Emi Mahmoud's 'The Bride' Reveals A Disturbing Problem That's Bigger Than Many Realize — VIDEO

“I met her on her wedding day, walked up to her and smiled. Back home no one ever talks to the bride. So I thought I’d try something new, thinking I could break tradition,” begins Emi Mahmoud's poem about child brides, "The Bride," which won the 2016 Women of the World Poetry Slam in March. "The first thing her mother ever taught her was how to wipe tears before the blood dries, shredded knees heal but shame never fades away. Don't climb trees or ride bikes. That's how little girls lose their virginity."

Mahmoud is from Darfur in western Sudan. Sudan is one of many countries where the 39,000 child marriages that occur throughout the world each day take place, according to UNICEF. Here's another disturbing statistic from UNICEF: One in four women age 20 to 24 worldwide has been a child bride. These women typically don't get an education after these years, and they're often isolated from the rest of their communities. And, like Mahmoud's poem points out, many of them are abused.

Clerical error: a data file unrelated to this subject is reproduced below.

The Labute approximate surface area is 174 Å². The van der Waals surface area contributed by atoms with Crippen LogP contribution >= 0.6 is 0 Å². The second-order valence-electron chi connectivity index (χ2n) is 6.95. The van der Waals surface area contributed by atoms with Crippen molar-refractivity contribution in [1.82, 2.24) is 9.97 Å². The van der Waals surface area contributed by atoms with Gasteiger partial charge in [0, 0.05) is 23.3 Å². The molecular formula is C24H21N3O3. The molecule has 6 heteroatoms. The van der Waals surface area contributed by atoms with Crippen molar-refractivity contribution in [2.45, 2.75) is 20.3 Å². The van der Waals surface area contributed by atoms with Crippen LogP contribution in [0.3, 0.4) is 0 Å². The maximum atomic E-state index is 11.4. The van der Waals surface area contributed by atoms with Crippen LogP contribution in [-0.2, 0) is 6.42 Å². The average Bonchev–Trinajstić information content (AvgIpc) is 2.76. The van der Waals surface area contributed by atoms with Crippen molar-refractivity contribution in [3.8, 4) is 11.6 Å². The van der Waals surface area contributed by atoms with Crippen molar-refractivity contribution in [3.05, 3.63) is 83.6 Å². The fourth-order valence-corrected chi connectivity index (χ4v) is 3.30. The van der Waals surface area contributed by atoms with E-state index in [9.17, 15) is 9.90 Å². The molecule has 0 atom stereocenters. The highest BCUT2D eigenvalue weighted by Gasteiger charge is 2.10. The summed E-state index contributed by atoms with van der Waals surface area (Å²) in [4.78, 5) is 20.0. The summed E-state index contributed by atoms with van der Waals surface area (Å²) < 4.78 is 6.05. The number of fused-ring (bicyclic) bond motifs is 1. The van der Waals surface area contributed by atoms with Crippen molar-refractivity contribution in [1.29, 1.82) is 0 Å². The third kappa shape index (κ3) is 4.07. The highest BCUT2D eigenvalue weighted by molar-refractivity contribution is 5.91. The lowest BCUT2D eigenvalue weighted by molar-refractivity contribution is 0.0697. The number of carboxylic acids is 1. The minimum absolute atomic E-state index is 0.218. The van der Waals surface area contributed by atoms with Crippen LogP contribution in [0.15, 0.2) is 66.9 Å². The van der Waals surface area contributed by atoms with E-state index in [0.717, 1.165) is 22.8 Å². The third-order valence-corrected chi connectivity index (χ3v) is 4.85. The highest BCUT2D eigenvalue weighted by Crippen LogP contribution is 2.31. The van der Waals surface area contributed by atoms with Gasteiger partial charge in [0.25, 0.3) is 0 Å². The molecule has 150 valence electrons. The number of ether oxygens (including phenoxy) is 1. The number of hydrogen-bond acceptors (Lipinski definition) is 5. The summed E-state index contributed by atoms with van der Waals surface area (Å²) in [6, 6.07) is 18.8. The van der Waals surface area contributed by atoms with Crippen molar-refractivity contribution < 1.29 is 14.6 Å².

The 17-year-old in the poem was sold as a mail-order bride by her parents and had never even met the man she was marrying. Her parents had initially sent her to college because educated women can offer bigger dowries, but her husband-to-be had them send her straightaway because he just wanted "someone who can feed the kids." The poem is full of brilliant lines, describing the justification of these patriarchal rituals as "the things our fathers taught us through our mothers' mouths."

It ends with an image as disturbing as the custom it describes. “Tonight he’ll crush the ridges of her spine with the same hands that the man next door threw at his wife last Thursday, the same fists that taught a daughter to how to keep her mouth shut. She’ll hold her tongue, bite the screams as they come, wipe the tears before the blood dries. No one ever talks to the bride.”

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